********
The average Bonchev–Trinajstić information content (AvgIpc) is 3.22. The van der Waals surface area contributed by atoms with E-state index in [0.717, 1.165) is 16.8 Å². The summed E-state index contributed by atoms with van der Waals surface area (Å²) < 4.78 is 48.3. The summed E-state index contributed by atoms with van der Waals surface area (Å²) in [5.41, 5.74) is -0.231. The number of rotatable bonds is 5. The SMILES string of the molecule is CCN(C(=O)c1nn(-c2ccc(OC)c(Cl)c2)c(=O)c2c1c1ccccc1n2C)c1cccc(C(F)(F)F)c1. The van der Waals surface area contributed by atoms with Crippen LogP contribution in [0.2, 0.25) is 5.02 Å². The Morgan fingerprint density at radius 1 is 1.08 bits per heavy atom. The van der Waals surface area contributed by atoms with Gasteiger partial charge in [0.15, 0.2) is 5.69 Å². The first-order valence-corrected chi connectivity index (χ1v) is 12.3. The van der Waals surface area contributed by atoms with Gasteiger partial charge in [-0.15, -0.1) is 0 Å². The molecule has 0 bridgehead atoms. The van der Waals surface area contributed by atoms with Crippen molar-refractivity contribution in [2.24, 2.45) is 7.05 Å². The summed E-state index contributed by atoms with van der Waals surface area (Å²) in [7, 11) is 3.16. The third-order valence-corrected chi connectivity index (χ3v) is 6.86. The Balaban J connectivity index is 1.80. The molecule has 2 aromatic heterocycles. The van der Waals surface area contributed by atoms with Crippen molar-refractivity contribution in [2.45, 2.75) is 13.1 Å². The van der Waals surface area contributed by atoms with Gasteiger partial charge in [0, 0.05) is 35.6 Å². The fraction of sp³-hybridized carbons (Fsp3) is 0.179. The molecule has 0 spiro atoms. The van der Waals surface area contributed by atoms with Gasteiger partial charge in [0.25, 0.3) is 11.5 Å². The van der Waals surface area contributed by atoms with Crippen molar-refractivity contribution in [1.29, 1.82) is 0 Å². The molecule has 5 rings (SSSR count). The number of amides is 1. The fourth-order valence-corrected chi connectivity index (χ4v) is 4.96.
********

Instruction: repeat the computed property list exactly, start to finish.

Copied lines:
The average Bonchev–Trinajstić information content (AvgIpc) is 3.22. The van der Waals surface area contributed by atoms with E-state index in [0.717, 1.165) is 16.8 Å². The summed E-state index contributed by atoms with van der Waals surface area (Å²) < 4.78 is 48.3. The summed E-state index contributed by atoms with van der Waals surface area (Å²) in [5.41, 5.74) is -0.231. The number of rotatable bonds is 5. The SMILES string of the molecule is CCN(C(=O)c1nn(-c2ccc(OC)c(Cl)c2)c(=O)c2c1c1ccccc1n2C)c1cccc(C(F)(F)F)c1. The van der Waals surface area contributed by atoms with Crippen LogP contribution in [0.2, 0.25) is 5.02 Å². The Morgan fingerprint density at radius 1 is 1.08 bits per heavy atom. The van der Waals surface area contributed by atoms with Gasteiger partial charge in [0.15, 0.2) is 5.69 Å². The first-order valence-corrected chi connectivity index (χ1v) is 12.3. The van der Waals surface area contributed by atoms with Gasteiger partial charge in [-0.15, -0.1) is 0 Å². The molecule has 0 bridgehead atoms. The van der Waals surface area contributed by atoms with Crippen molar-refractivity contribution in [2.24, 2.45) is 7.05 Å². The summed E-state index contributed by atoms with van der Waals surface area (Å²) in [7, 11) is 3.16. The third-order valence-corrected chi connectivity index (χ3v) is 6.86. The Balaban J connectivity index is 1.80. The molecule has 2 aromatic heterocycles. The van der Waals surface area contributed by atoms with Crippen molar-refractivity contribution in [2.45, 2.75) is 13.1 Å². The van der Waals surface area contributed by atoms with Gasteiger partial charge in [0, 0.05) is 35.6 Å². The fraction of sp³-hybridized carbons (Fsp3) is 0.179. The molecule has 0 spiro atoms. The van der Waals surface area contributed by atoms with Gasteiger partial charge in [0.25, 0.3) is 11.5 Å². The van der Waals surface area contributed by atoms with Crippen molar-refractivity contribution in [1.29, 1.82) is 0 Å². The molecule has 5 rings (SSSR count). The number of amides is 1. The fourth-order valence-corrected chi connectivity index (χ4v) is 4.96.